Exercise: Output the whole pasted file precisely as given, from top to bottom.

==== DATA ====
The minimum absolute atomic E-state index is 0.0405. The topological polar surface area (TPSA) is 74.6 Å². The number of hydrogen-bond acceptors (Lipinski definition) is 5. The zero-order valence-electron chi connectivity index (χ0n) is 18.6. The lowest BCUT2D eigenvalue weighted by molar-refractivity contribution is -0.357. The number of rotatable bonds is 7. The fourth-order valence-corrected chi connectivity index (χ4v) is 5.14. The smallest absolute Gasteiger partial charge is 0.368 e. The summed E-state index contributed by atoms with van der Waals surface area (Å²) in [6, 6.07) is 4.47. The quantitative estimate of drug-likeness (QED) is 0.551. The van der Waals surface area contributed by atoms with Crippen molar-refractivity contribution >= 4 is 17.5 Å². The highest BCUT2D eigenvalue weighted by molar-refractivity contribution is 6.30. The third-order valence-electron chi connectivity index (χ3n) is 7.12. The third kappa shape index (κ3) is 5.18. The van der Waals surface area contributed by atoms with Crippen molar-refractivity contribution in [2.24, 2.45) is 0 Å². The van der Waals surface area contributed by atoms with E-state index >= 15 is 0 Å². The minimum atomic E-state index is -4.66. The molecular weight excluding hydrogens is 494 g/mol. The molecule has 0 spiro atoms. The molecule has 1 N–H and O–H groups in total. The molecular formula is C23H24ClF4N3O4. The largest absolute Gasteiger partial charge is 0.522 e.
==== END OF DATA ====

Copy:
The minimum absolute atomic E-state index is 0.0405. The topological polar surface area (TPSA) is 74.6 Å². The number of hydrogen-bond acceptors (Lipinski definition) is 5. The zero-order valence-electron chi connectivity index (χ0n) is 18.6. The lowest BCUT2D eigenvalue weighted by molar-refractivity contribution is -0.357. The number of rotatable bonds is 7. The fourth-order valence-corrected chi connectivity index (χ4v) is 5.14. The smallest absolute Gasteiger partial charge is 0.368 e. The summed E-state index contributed by atoms with van der Waals surface area (Å²) in [6, 6.07) is 4.47. The quantitative estimate of drug-likeness (QED) is 0.551. The van der Waals surface area contributed by atoms with Crippen molar-refractivity contribution >= 4 is 17.5 Å². The highest BCUT2D eigenvalue weighted by molar-refractivity contribution is 6.30. The third-order valence-electron chi connectivity index (χ3n) is 7.12. The third kappa shape index (κ3) is 5.18. The van der Waals surface area contributed by atoms with Crippen molar-refractivity contribution in [2.24, 2.45) is 0 Å². The van der Waals surface area contributed by atoms with E-state index >= 15 is 0 Å². The minimum atomic E-state index is -4.66. The molecular weight excluding hydrogens is 494 g/mol. The molecule has 0 spiro atoms. The molecule has 1 N–H and O–H groups in total. The molecular formula is C23H24ClF4N3O4. The largest absolute Gasteiger partial charge is 0.522 e.